Twenty-one delegates from universities in China's Shaanxi province visited HGSE recently to take part in a program designed by Programs in Professional Education specifically for them. The program,"Fostering Higher Education Leadership and Innovation," was developed with the particular goal of providing the delegation with greater insight into the United States higher education system.
"Chinese higher education is growing incredibly fast," says Senior Lecturer Judith McLaughlin, educational cochair of the program. "China presently has 31 million students enrolled in higher education and produces more Ph.D.s than any other country. The Shaanxi province alone has 1.2 million students. With such tremendous growth, the university leaders are looking for new ideas and examples of excellence."
Fang Guanghua, deputy director/general of the Shaanxi Provincial Department of Education, explains that the state of higher education development requires that the delegates learn more about the philosophy and operation of the United States system. They sought out Harvard specifically to learn more, he says, about economic development, how to cultivate innovative and creative students, and how to help internationalize their students.
The eight-day program cochaired by McLaughlin and Joe Zolner, senior director of the Harvard Institutes for Higher Education, explored various aspects of American higher education. Topics covered included strategic planning, economic and social development, higher education finance, history and governance, the structure of the U.S. higher education system, and the role of higher education in promoting regional and national growth. Sessions were given by faculty including Professors Fernando Reimers, Bridget Terry Long, and Julie Reuben; Associate Professor Vanessa Fong; and Senior Lecturer James Honan, as well as faculty from nearby institutions including University of Massachusetts President Jack Wilson and Harvard University's Richard Hackman and William Kirby. Among other faculty presenters were Patricia O'Brien, Ed.M.'91, Ed.D.'95, deputy director of the New England Association of Schools and Colleges; and Michael Thomas, Ed.M.'95, Ed.D.'02, president and CEO of the New England Board of Education.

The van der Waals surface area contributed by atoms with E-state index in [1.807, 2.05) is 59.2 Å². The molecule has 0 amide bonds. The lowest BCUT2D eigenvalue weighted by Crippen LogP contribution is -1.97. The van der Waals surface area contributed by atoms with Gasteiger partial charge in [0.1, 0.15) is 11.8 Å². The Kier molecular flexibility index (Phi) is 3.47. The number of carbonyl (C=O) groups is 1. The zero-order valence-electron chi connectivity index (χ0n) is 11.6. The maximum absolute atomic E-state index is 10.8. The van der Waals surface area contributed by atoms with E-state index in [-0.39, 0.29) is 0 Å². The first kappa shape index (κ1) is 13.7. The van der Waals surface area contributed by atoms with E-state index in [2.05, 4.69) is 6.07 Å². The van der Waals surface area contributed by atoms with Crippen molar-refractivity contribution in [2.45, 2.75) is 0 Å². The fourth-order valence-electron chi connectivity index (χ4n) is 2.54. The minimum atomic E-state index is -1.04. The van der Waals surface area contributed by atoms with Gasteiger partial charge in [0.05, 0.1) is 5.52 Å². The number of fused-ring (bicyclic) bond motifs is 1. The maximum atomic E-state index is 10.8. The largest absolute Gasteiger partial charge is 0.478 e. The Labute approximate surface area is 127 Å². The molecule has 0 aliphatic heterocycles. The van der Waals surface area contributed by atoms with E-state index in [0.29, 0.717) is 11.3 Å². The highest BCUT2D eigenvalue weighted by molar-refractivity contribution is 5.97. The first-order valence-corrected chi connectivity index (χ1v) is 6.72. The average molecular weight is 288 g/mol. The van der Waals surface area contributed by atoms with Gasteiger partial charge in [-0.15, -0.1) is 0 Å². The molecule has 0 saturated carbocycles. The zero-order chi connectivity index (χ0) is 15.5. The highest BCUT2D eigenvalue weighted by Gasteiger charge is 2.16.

The program also provided an opportunity for the participants to visit a range of colleges and universities including Harvard, Bridgewater State University, Bentley University, and the University of Massachusetts at Lowell. This, says McLaughlin, allowed the participants a firsthand view of the diversity of higher education institutions in America.
Guanghua acknowledges that there are advantages and disadvantages when comparing the two systems. "The strengths of the Chinese system are the strong, purpose-oriented style and consistency within the system," he says. "However, the strengths of the U.S. system are its diversity and autonomy. This is what we need to learn."
For his part, Guanghua is optimistic about how the program will impact China's higher education system. "Higher education is not just a means, it is an end. We should reflect on what the meaning is that the current world granted. We should focus more on how to help our people to be more civic, in order to have better mutual understanding, mutual collaboration, and mutual tolerance," he says.
McLaughlin hopes the program provided an opportunity for the delegates to learn about different ways of doing things and highlighted U.S. institutions of higher education "not as models to emulate but to stimulate their thinking about what is best for China."
Guanghua is grateful for the opportunity to study at Harvard, concluding that there is still so much more to digest from the experience. "We are happy, and the faculty in this program will definitely know our happiness, even though they may not be able to calculate exactly how each person benefited," he says.